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The dad who was really there

June 15 marks the fourth Father’s Day I’ll spend without my dad. He died in January 2011, which means that, for me, the day most people get together to celebrate their fathers has become a poignant reminder that he is no longer with us.

The first few years after his death were incredibly hard. But, this year, as I look at the advertisements for shaving cream and cologne, I am no longer filled with overwhelming sadness. Instead, I will be celebrating the wonderful father that I had and reflecting on a life well lived.

Goodness knows, my dad was an expert at living well. To this day, I haven’t come across another human being who lived with such gusto. My father had the fantastic quality of making the most mundane activities seem like adventures.

For as long as I can remember, a hilarious afternoon ritual would unfold in our kitchen. My father would begin: “Tanya, please make me a cup of tea, but do it properly! First warm my mug with hot water, then add milk and the tea bag and pop it into the microwave before you add hot water.”

While I laboured to make the world’s best cup of tea, my dad would begin laying an array of cakes and buns on the table. We would sit together at the table and he would eat as though it was the first time he’d ever tasted such confectionery.

This is how I recall my father: a big man, sitting at our kitchen table, drinking tea and gleefully stuffing delicious food into his mouth.

When I describe my dad to friends and colleagues, when I speak of the many adventures we undertook as a family, a strange silence usually settles in the room.

What typically starts off as a jovial account of fishing trips and recollections of his fart jokes soon gives way to a deeper discussion about absence and longing.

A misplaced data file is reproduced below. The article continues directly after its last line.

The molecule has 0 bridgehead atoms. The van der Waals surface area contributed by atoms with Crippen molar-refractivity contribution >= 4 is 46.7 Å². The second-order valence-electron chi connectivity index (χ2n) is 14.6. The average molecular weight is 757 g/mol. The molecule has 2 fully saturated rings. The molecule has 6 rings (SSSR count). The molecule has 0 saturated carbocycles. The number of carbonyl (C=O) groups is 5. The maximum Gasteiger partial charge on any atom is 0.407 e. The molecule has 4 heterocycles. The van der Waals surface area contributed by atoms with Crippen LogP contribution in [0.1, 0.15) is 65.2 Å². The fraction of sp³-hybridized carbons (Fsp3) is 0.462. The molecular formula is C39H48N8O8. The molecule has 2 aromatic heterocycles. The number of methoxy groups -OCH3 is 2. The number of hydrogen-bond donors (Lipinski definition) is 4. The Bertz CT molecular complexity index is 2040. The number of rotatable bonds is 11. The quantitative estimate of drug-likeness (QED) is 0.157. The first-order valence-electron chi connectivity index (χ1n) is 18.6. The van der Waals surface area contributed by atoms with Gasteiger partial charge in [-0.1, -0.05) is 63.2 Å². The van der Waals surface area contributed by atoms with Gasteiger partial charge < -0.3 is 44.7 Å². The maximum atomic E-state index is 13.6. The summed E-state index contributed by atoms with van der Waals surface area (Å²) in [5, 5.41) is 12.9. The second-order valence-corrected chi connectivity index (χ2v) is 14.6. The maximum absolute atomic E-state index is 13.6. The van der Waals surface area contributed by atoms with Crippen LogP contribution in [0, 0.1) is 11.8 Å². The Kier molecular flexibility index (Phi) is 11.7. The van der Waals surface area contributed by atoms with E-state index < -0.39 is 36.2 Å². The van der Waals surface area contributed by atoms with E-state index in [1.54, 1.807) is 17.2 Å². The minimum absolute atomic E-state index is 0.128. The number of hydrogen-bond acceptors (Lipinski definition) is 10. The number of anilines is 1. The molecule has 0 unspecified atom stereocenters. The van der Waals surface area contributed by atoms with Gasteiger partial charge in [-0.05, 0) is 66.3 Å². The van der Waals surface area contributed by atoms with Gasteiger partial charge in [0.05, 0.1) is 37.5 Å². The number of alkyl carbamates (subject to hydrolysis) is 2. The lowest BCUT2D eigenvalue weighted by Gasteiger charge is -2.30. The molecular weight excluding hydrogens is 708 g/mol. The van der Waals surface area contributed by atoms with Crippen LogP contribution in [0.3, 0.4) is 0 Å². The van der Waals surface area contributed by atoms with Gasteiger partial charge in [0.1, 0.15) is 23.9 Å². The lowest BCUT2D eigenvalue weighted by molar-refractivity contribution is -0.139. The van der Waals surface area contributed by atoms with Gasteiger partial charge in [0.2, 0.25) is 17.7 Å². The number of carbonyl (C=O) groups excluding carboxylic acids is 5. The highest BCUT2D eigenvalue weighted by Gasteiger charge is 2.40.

Over time, I have come to realise that the relationship I had with my father was rare, because so many fathers are absent, or angry, or in and out of their children’s lives.

We place huge emphasis on the value and importance of mothers. Hardly an acceptance speech, a dedication in a book, or a tale of overcoming odds fails to contain the phrase “I couldn’t have done this without my mother” or words to that effect. And so it should be.

Mothers, or women who mother, are instrumental to the functioning of society; they play an important role in the upbringing of children. Women do most of society’s nurturing and caring, often under the toughest conditions.

But it isn’t the job of women to do this alone. Indeed, their continued roles as the sole carers in many families buttresses the idea that this is the “natural order” of things. This idea – that women are caring and men are not – absolves men from being positive and engaged fathers. Though many wonderful people have been raised in single-mother households, we can’t continue to believe that the absence of good fathers in children’s lives is fine as long as mother is there. 

Thankfully, there are increasing numbers of men who do not shy away from being engaged fathers. It isn’t an easy journey. Men in our society are not always raised to be good communicators, or to be in touch with their feelings.

Dealing with the mundane administrative chores associated with changing nappies and cleaning bottles isn’t fun, especially when you have been raised to believe that they aren’t really part of your job description. But all of these are part of the journey of fatherhood.

You don’t get the graduation speech from your daughter saying, “This wouldn’t have been possible without my dad” if you haven’t put in the emotional work.

My father loved me fully, through the grit and wonder of my own childhood. His love and devotion, his vulnerability and humour – these have made me the woman I am today. It isn’t a coincidence that I spend my working days advocating a world in which more men are good fathers.

I grew up knowing that a model of manhood that encourages men to be emotionally engaged and to display love is not only possible – it’s already here. The job ahead is to pass it on and make it the norm rather than the exception.

I was lucky to experience my father’s love because, even now, in his absence, it propels me onwards. Happy Father’s Day, daddy! Thank you.

Tanya Charles is project co-ordinator of the MenEngage Africa Training Initiative at Sonke Gender Justice. Catch her on Twitter at @mstanyacharles, or go to the MenCare website.

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